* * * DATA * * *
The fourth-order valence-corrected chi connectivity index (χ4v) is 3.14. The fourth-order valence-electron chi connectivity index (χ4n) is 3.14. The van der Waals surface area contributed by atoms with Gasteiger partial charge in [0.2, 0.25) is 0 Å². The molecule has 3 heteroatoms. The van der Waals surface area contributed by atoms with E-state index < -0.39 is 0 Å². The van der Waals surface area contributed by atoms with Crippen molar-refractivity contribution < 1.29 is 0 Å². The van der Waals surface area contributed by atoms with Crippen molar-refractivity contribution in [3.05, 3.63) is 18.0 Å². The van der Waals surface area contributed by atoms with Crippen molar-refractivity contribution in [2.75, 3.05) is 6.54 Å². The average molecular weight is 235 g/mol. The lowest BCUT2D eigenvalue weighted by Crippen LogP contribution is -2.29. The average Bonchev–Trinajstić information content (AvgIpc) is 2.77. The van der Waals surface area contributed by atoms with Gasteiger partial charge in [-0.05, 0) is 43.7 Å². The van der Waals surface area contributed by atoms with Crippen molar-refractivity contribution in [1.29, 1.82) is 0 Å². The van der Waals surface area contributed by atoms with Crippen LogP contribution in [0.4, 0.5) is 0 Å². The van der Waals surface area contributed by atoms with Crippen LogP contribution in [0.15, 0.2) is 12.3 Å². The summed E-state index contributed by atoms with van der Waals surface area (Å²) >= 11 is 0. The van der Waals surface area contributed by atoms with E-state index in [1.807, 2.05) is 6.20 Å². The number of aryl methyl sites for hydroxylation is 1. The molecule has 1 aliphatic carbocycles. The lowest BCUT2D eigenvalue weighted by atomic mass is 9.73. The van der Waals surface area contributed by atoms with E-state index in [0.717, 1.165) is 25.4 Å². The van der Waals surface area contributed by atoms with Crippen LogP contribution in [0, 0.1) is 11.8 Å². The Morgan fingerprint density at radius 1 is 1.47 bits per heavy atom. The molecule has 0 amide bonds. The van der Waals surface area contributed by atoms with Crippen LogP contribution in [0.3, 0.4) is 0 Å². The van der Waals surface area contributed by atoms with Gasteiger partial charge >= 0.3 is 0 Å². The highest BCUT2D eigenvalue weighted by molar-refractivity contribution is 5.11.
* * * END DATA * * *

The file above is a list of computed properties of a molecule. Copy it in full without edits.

The fourth-order valence-corrected chi connectivity index (χ4v) is 3.14. The fourth-order valence-electron chi connectivity index (χ4n) is 3.14. The van der Waals surface area contributed by atoms with Gasteiger partial charge in [0.2, 0.25) is 0 Å². The molecule has 3 heteroatoms. The van der Waals surface area contributed by atoms with E-state index < -0.39 is 0 Å². The van der Waals surface area contributed by atoms with Crippen molar-refractivity contribution < 1.29 is 0 Å². The van der Waals surface area contributed by atoms with Crippen molar-refractivity contribution in [3.05, 3.63) is 18.0 Å². The van der Waals surface area contributed by atoms with Crippen molar-refractivity contribution in [2.75, 3.05) is 6.54 Å². The average molecular weight is 235 g/mol. The lowest BCUT2D eigenvalue weighted by Crippen LogP contribution is -2.29. The average Bonchev–Trinajstić information content (AvgIpc) is 2.77. The van der Waals surface area contributed by atoms with Gasteiger partial charge in [-0.05, 0) is 43.7 Å². The van der Waals surface area contributed by atoms with Crippen molar-refractivity contribution in [1.29, 1.82) is 0 Å². The van der Waals surface area contributed by atoms with Crippen LogP contribution in [0.4, 0.5) is 0 Å². The van der Waals surface area contributed by atoms with Crippen LogP contribution in [0.15, 0.2) is 12.3 Å². The summed E-state index contributed by atoms with van der Waals surface area (Å²) >= 11 is 0. The van der Waals surface area contributed by atoms with E-state index in [1.807, 2.05) is 6.20 Å². The number of aryl methyl sites for hydroxylation is 1. The molecule has 1 aliphatic carbocycles. The lowest BCUT2D eigenvalue weighted by atomic mass is 9.73. The van der Waals surface area contributed by atoms with E-state index in [0.717, 1.165) is 25.4 Å². The van der Waals surface area contributed by atoms with Crippen LogP contribution in [0, 0.1) is 11.8 Å². The Morgan fingerprint density at radius 1 is 1.47 bits per heavy atom. The molecule has 0 amide bonds. The van der Waals surface area contributed by atoms with Crippen LogP contribution in [0.3, 0.4) is 0 Å². The van der Waals surface area contributed by atoms with Gasteiger partial charge >= 0.3 is 0 Å². The highest BCUT2D eigenvalue weighted by molar-refractivity contribution is 5.11.